National Eating Disorders Awareness Week has arrived fresh on the heels of January diets and Valentine’s Day binges, telling us that “It’s Time To Talk About It” and filling our Twitter timelines with bland girl-power messages about loving ourselves, embracing our stretch marks and being “recovery warriors.”
I’m supposed to be your target demographic, National Eating Disorders Association, after a life-threatening case of anorexia and eight long years of struggles around food and my body. I’ve read all the recovery literature, talked to doctors, therapists and nutritionists for more hours than I’d care to think about, and am always willing to talk about my experiences with friends and peers. In short, I am the target demographic for this awareness week — the sort of person who is supposed to embrace the messaging around my mental illness and retweet it with reckless joy.
So why, then, am I so wary this week, especially at a time when up to 20 percent of college women and 7 percent of college men have eating disorders, and many more engage in unhealthy thinking and behaviors around food and weight? At a time when pressures to diet continue to increase and the standard of an attractive body becomes more and more unattainable, shouldn’t we revel in a week dedicated to contrary messages around body positivity and healthy relationships with food?
I’m sure that the organizers of NEDA Week have their hearts in the right place. There is no doubt that we as a society need to talk about our toxic collective attitudes toward food, diets and bodies, and designating a week to contemplate these issues is surely a step in the right direction. But all too often, the results of NEDA Week only serve to perpetuate stereotypes around eating disorders and alienate certain sufferers.
I want you to imagine someone who is suffering from an eating disorder. Is she white, skinny, middle class and starving herself? Now imagine someone who has recovered from an eating disorder. Is she still white, maybe slightly less skinny, still middle class, posting pictures of her former emaciated body side-by-side with her current one and calling it a recovery win?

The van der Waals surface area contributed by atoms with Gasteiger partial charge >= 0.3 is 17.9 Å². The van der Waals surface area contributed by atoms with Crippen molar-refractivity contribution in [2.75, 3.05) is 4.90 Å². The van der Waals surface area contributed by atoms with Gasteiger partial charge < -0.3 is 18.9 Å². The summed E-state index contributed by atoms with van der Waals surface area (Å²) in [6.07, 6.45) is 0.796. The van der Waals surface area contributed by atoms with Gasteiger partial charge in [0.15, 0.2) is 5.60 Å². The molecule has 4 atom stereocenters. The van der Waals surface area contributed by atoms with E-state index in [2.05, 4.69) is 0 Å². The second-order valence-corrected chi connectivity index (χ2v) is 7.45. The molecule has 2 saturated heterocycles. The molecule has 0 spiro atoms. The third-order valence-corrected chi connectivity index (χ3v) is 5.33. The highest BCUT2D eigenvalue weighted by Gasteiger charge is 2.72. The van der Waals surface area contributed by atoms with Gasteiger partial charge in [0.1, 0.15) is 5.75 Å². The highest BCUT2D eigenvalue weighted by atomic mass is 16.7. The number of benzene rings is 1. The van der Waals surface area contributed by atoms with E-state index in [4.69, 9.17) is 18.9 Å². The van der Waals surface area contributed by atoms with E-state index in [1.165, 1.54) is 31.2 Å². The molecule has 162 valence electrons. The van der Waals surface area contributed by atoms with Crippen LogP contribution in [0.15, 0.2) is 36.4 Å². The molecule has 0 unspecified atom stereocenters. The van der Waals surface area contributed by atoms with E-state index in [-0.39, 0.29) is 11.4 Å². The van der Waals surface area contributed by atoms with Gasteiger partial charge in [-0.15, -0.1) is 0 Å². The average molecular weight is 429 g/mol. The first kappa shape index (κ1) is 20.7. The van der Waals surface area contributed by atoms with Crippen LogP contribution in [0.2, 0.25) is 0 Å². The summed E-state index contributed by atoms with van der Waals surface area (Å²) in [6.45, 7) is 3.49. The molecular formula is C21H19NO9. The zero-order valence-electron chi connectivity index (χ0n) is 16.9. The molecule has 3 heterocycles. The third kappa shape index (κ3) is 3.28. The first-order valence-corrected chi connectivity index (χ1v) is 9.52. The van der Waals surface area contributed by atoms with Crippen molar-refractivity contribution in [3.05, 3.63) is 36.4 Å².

Well, I hate to break it to you, but that’s not anywhere near a truthful view of people with eating disorders. In reality, 30 million people of all ages, races and genders suffer from eating disorders in the United States. One in four individuals with an eating disorder is male, and 16 percent of transgender college students reported having an eating disorder. The dangerous myth that eating disorders only affect white people has led to a lack of research and data on African American, Asian American, Hispanic and Native American communities. However, the little data that has been released reveals high levels of body dissatisfaction and dieting behavior. Thirteen percent of women over age 50 engage in eating disorder behaviors, and despite the prevailing narrative that sufferers are deathly thin, people of all body types are diagnosed.
Eating disorders also do not necessarily look like anorexia, restriction and attempts to lose weight. They also can manifest in bulimia — cycles of binging on food and purging through vomiting, fasting, laxative abuse or extreme exercise — or binge eating disorder, characterized by periods of out-of-control emotional eating. Other specified feeding of eating disorder was added to the fifth Diagnostic and Statistical Manual of Mental Disorders for all other abnormal, destructive eating patterns that are not covered by current diagnoses.
By creating a week of awareness and encouraging people to think about their relationships with food and get help if they need it, NEDA is doing a good thing. But all too often, this week is obscured by narratives that give a warped view of eating disorder sufferers and minimize the scary, hard work required in recovery.
Kylie Charney-Harrington is a freshman majoring in journalism. “Trojan Talk” is a guest column that will typically run every other week.